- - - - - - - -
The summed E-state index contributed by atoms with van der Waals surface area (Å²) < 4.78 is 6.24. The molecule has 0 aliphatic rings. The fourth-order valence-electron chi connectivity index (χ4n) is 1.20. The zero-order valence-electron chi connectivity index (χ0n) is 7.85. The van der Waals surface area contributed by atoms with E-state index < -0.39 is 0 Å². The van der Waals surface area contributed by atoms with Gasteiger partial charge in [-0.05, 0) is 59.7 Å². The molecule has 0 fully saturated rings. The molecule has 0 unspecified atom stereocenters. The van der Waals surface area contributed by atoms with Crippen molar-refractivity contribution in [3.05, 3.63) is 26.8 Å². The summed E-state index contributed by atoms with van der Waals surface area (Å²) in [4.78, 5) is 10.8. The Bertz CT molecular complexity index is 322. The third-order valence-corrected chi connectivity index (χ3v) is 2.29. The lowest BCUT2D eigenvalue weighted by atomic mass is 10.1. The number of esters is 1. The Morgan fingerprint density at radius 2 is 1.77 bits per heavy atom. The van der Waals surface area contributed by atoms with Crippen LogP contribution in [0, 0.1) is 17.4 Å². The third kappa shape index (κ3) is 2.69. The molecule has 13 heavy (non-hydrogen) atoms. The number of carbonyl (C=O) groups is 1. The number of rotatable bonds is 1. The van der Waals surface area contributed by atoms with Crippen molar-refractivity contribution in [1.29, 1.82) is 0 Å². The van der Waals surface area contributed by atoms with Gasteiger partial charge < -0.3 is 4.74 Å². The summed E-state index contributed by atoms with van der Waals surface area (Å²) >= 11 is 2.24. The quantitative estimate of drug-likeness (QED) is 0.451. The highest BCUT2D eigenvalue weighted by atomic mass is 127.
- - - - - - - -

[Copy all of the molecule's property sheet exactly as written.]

The summed E-state index contributed by atoms with van der Waals surface area (Å²) < 4.78 is 6.24. The molecule has 0 aliphatic rings. The fourth-order valence-electron chi connectivity index (χ4n) is 1.20. The zero-order valence-electron chi connectivity index (χ0n) is 7.85. The van der Waals surface area contributed by atoms with E-state index < -0.39 is 0 Å². The van der Waals surface area contributed by atoms with Gasteiger partial charge in [-0.05, 0) is 59.7 Å². The molecule has 0 fully saturated rings. The molecule has 0 unspecified atom stereocenters. The van der Waals surface area contributed by atoms with Crippen molar-refractivity contribution in [3.05, 3.63) is 26.8 Å². The summed E-state index contributed by atoms with van der Waals surface area (Å²) in [4.78, 5) is 10.8. The Bertz CT molecular complexity index is 322. The third-order valence-corrected chi connectivity index (χ3v) is 2.29. The lowest BCUT2D eigenvalue weighted by atomic mass is 10.1. The number of esters is 1. The Morgan fingerprint density at radius 2 is 1.77 bits per heavy atom. The van der Waals surface area contributed by atoms with Crippen LogP contribution in [0, 0.1) is 17.4 Å². The third kappa shape index (κ3) is 2.69. The molecule has 13 heavy (non-hydrogen) atoms. The number of carbonyl (C=O) groups is 1. The number of rotatable bonds is 1. The van der Waals surface area contributed by atoms with Crippen molar-refractivity contribution in [1.29, 1.82) is 0 Å². The van der Waals surface area contributed by atoms with Gasteiger partial charge < -0.3 is 4.74 Å². The summed E-state index contributed by atoms with van der Waals surface area (Å²) >= 11 is 2.24. The quantitative estimate of drug-likeness (QED) is 0.451. The highest BCUT2D eigenvalue weighted by atomic mass is 127.